Monday, February 29, 2016

Rare Disease Day 2016

Today is the day when patients of rare diseases are trying to be heard. Remember the bucket challenge? Many people who never heard of ALS became aware of it. I knew about it since a family friend had it and I could see the impact of that disease. I also know a lot of people who are struggling with getting proper meds due to insurance limitations or FDA limitations. It is something that is important to recognize.

What is a rare disease? (from rarediseaseday.org)
A disease or disorder is defined as rare in Europe when it affects fewer than 1 in 2000. 
A disease or disorder is defined as rare in the USA when it affects fewer than 200,000 Americans at any given time. 
One rare disease may affect only a handful of patients in the EU (European Union), and another touch as many as 245,000. In the EU, as many as 30 million people alone may be affected by one of over 6000 rare diseases existing.
  • 80% of rare diseases have identified genetic origins whilst others are the result of infections (bacterial or viral), allergies and environmental causes, or are degenerative and proliferative.
  • 50% of rare diseases touch children.
What is so important is that these diseases need to be more in the minds of the doctors, especially when the patient just doesn't fit the textbook in what they expect to see. In fact, a doctor once said that "...when you hear hooves expect horses, but don't discount the zebras". That is why you may come across the zebra as a representation of the disease. So many people get misdiagnosed or diagnose with it being a psychological problem because the doctor does not want to investigate further and refuses to see the zebra amongst the horses. A correct diagnosis is key to helping a patient either get better or at least feel better. Not all rare diseases are fatal, but all affect the quality of life in a person.
Rare Disease Day website probably puts it better:
The lack of scientific knowledge and quality information on the disease often results in a delay in diagnosis. Also the need for appropriate quality health care engenders inequlities and difficulties in access to treatment and care. This often results in heavy social and financial burdens on patients. 
As mentioned, due to the broad diversity of disorders and relatively common symptoms which can hide underlying rare diseases, initial misdiagnosis is common. In addition symptoms differ not only from disease to disease, but also from patient to patient suffering from the same disease.
How you can help? 
Not all rare diseases are invisible, but quite a few are... and those illnesses that aren't rare, this still applies.
Just become aware of the prevalence of the disorders. Personally, I would say that just listening or at lest not denying the person has a problem. Many of these are invisible so even if someone looks "good" they may be feeling terrible. I know that I can deal with a pain level of 6 with a smile... so you never know someone's internal struggle. Don't try to cure them. If they are going to doctors (yes, often plural) then they are well aware of their condition. A cure that your friend's brother's in-law's cousin twice removed had the same thing but is cured... good for them, but it may not be the cure for the person with the rare illness or really any condition. Often those with the same diagnosis do not have the same symptoms or the same medical regimen. Also, recognize that they may have to cancel plans in short notice because they had a flare up. They want to be there, but just can't. Don't take it personally. If you would like to have some idea of what it is like to have an invisible chronic condition read The Spoon Theory. She writes about Lupus, but it works for all kinds of conditions. If you have any kind of a chronic condition that affects how you live, I urge you to read it, it resonates with so many people.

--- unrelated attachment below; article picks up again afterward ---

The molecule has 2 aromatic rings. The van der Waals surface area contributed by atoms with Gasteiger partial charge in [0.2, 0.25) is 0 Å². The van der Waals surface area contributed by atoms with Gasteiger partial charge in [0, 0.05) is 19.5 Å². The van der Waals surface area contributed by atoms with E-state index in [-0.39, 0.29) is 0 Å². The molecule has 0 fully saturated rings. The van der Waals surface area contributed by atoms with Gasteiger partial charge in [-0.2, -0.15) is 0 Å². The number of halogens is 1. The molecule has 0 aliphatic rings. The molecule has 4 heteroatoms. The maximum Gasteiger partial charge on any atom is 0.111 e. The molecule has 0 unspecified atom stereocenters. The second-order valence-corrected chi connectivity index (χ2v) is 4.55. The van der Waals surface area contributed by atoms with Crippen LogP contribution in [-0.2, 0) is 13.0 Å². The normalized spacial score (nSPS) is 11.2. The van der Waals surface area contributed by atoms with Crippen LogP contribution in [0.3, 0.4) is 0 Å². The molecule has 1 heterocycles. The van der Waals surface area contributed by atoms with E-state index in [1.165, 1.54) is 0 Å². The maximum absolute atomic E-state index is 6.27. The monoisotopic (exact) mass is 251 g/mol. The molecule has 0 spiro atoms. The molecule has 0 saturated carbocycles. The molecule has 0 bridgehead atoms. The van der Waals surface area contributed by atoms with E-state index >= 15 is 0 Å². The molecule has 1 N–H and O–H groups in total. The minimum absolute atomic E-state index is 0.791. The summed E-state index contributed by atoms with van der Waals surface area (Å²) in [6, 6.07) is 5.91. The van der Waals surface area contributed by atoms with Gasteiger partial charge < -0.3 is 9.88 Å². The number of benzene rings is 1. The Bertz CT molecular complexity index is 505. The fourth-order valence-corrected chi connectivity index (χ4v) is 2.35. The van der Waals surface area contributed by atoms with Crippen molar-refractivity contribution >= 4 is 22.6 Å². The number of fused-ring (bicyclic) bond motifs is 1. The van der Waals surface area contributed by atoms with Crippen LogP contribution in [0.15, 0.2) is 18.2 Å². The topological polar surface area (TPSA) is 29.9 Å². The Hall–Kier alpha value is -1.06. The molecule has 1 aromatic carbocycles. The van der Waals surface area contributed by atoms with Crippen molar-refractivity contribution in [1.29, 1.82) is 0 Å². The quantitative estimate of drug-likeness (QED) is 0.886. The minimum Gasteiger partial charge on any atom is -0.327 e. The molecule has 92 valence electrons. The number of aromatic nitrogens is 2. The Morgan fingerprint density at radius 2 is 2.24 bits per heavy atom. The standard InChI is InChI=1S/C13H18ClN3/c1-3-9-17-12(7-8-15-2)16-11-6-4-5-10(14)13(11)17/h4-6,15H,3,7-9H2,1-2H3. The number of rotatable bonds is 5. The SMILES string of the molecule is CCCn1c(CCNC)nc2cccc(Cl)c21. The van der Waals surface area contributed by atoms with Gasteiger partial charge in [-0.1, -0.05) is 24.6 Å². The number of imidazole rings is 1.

Also know this: if you think about it, with all the rare diseases out there, you probably know someone with it. In fact, I can guarantee it. ;)

Find out more on social media:

Rare Disease Day on FacebookTwitter (@rarediseaseday) Re-tweet and use the hashtag #raredisease, YouTubeGoogle Plus

25 comments:

  1. Ooh I do love these 'days' and especially when they are funny or as in this case make us aware of things that we might otherwise have missed. Thank you for featuring Rare Disease Day.

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    1. I think it is something that needs to be highlighted.

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  2. I've had several friends and relatives with rare diseases and it's always so frustrating. Thanks for highlighting the day.

    Karen @For What It's Worth

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    1. Yep, very frustrating. Hope they are doing well.

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  3. I've known quite a few people with rare diseases or who were misdiagnosed for years. I can imagine it would be very, very frustrating. Thanks for bringing more awareness!

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    1. Very frustrating indeed. Hope they got the help they needed.

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  4. I am sure it is so frustrating to have a rare disease and go from Doctor to Doctor looking for a correct diagnosis.

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    1. Yep. And you find the difference between doctors who aren't trying to help... and those that are.